Bonus One-shot: “The Sand Will Provide,” (from Old Ben’s Journal) written by Jason Aaron and Dash Aaron, with Andrea Sorrentino as artist and Lee Loughridge as colorist. This was a delightful, thoughtful one-shot that brings the true and final twilight on Jason Aaron’s run, closing up Obi-Wan’s Journals and providing an important message in a tale about a young Tusken Raider. The artwork reminded me of paintings in every panel and I really dug the look overall. I’d not be against seeing Sorrentino and Loughridge return in some capacity again.

Here are a few other things:

  • Kieron Gillen’s run of Star Wars starts next month, 11/8, and sometime before that I’ll have the complete retrospective of Jason Aaron’s run up on the site, where it’ll go over the good, the bad, and the in-between of his 37-issue run.
  • UPDATE: Here’s my retrospective on Jason Aaron’s time with the series.
  • UPDATE: And here’s Kieron Gillen’s first arc, “The Ashes of Jedha

While not as strong as the last couple issues of “Out Among the Stars,” Star Wars issue #37 allows Jason Aaron to say his last goodbyes to the characters and to us, the readers. Farewell, Mr. Aaron, and thanks for all the mostly solid fish!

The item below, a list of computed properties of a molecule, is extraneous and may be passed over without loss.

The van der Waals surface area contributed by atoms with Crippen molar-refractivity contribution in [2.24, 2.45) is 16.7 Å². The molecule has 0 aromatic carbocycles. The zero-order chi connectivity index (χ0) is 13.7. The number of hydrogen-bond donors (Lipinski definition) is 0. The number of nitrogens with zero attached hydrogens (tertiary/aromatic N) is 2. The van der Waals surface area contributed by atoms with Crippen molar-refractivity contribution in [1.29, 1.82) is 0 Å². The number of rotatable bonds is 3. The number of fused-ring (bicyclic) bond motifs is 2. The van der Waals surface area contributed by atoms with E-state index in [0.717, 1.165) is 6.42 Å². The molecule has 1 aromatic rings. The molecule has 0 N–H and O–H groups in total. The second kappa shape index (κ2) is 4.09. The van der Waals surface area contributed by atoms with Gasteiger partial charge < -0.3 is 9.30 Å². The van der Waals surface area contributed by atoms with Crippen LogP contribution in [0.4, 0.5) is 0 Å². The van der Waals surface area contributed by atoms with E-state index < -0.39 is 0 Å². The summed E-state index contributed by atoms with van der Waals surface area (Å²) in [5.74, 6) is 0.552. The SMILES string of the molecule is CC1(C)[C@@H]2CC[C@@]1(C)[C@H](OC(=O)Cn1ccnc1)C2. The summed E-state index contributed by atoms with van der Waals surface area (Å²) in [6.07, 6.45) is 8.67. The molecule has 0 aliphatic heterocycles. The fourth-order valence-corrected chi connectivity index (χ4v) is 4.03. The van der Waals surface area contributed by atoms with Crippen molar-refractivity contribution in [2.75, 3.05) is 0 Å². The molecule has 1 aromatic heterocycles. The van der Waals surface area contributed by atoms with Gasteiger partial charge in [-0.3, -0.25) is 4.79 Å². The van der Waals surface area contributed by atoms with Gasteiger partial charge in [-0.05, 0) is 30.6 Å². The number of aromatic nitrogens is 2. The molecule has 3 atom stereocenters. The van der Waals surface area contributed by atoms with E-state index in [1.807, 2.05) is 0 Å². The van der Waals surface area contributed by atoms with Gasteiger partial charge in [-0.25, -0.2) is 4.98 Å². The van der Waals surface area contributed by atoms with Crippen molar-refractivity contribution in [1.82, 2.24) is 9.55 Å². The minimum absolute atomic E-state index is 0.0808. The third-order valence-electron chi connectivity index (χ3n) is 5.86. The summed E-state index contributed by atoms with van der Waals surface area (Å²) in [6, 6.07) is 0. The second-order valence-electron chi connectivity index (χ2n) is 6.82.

+ SCAR Squad is certainly deadly

+ Fitting farewell, especially the one-shot

 Still doesn’t do enough to make SCAR Squad worth it as villains yet 

Ryan is Mynock Manor’s Head Butler. You can follow him on Twitter @BrushYourTeeth. You can follow the website @MynockManor.

STAR WARS CANON COMIC REVIEWS:
Star Wars
Skywalker Strikes (#1-6) | Old Ben’s Journals | Showdown on the Smuggler’s Moon (#8-12) | Rebel Jail (#16-19) | The Last Flight of the Harbinger (#21-25) | Yoda’s Secret War (#26-30) | Out Among the Stars: #33 | #34 | #35 | #36 | The Ashes of Jedha (#38-43) | Annual: #1 | #2 | #3

The Screaming Citadel (crossover of Doctor Aphra and Star Wars on-goings)
Doctor Aphra
Aphra (#1-6) | And the Enormous Profit (#9-13) | Remastered (#14-19) | Annual: #1
Poe Dameron
Black Squadron (#1-3) | Lockdown (#4-6) | The Gathering Storm (#7-13) | Legend Lost (#14 – 16) | War Stories (#17-19) | Legend Found (#20-25)
Darth Vader: Dark Lord of the Sith
The Chosen One (#1-6) | The Dying Light (#7-12)
Darth Vader
Vader (#1-6) | Shadows and Secrets (#7-12) | The Shu-Torun War (#16-19) | End of Games (#20-25) | Annual: #1
Vader Down (crossover of Star Wars and Darth Vader on-goings)
Kanan
The Last Padawan (#1-6) | First Blood (#7-12)
Jedi of the Republic – Mace Windu (miniseries)
Captain Phasma (miniseries)
Darth Maul (miniseries)
Han Solo (miniseries)
Rogue One (adaptation)
Obi-Wan & Anakin (miniseries)
Shattered Empire (miniseries)
Princess Leia (miniseries)
Lando (miniseries)
Chewbacca (miniseries)
Darth Maul: Son of Dathomir (miniseries)

One-Shots: C-3PO | Cassian & K-2SO